If an image is pasted into the current editing area then it can be positioned using the mouse (or keyboard arrow keys on Windows). Changing tools from the “Move Selected Pixels” tool will fix the pasted image into the current layer (or background).
Now “Layers” have been mentioned. If you use the “Edit” menu then you can paste into a new layer which brings us nicely to image layers.
The layers facility allows you to build an image out of a stack of images blended together. Layers have a transparent background and are stacked in top of the original background. Layers can be re-ordered if required. By clicking the checkboxes next to individual layers in the layers window you can add or remove them from the view in the editing window. You can select the layer that you want to edit by clicking the relevant layer – again in the layers window. Any individual layer can be duplicated or deleted. You can also copy all or part of a layer’s image ready to be pasted elsewhere.
The “layer” “Properties” menu item pops up a dialogue where you can set how a layer is blended into the lower layers. The order of the layers will affect the results of a blend. Experimentation is advised if you want to take advantage of this feature.
Many of the other tools allow you to apply similar blending modes.
Layers can be merged down into the background image and indeed this has to be done if you want to save the completed image including all of the layers in a standard image file format such as PNG.
When an image is being displayed on a PC screen then it is in the form of a bitmap. An 800 by 600 pixel full colour image being edited would have a size of over 16 megabytes. Handling images of that size would be something of a burden for network traffic and the Internet in general. We therefore normally use a file format that applies compression to the image size. Image files can though be saved as bitmaps and that could be a good option if you are part way through working on a complex image.The JPEG format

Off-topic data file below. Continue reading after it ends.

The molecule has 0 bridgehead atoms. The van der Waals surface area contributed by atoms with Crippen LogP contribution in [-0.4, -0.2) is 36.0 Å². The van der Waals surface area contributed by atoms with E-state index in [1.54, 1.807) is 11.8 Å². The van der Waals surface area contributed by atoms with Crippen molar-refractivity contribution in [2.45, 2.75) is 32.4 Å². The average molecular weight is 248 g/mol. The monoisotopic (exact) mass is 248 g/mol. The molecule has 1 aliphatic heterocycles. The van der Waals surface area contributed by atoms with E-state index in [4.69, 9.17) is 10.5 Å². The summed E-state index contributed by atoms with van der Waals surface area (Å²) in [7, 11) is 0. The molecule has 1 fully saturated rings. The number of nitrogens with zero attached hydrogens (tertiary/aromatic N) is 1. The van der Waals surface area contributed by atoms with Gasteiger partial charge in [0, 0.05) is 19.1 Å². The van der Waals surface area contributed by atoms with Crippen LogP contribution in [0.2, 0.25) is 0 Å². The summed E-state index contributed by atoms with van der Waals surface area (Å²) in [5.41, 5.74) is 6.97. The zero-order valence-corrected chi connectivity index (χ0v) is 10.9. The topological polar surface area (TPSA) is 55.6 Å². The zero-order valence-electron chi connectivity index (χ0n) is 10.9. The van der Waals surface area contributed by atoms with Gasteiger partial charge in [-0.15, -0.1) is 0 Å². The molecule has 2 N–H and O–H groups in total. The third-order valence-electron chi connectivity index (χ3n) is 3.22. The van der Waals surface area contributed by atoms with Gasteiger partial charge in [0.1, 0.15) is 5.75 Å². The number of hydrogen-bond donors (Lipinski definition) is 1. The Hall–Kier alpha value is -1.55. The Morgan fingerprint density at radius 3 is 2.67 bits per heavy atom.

The best known compressed image file format is JPEG (Joint Photographic Experts Group). This file format uses a “lossy” algorithm where some of the detail in the image is lost when the file is saved. This works in a similar manner to the way the music MP3 file compression works by eliminating sound data that should be undetectable by human ears. The JPEG compression technique attempts to lose data while maintaining an acceptable image. Problems can arise if a given image is repeatedly opened and then saved. The image may become perceptibly degraded after a time.
One work around for image degradation when an image may need to be repeatedly edited is to save the image as a bitmap until you are satisfied that it is complete and then save it as a JPEG to take advantage of the small compressed file size.The PNG format
The PNG (Portable Network Graphics) file format uses a lossless compression technique that does result in file sizes that are a bit larger than the equivalent JPEG. However no image data is lost and this can result in more vibrant colours, particularly for large single colour areas. The PNG file format is designed to work well with web applications.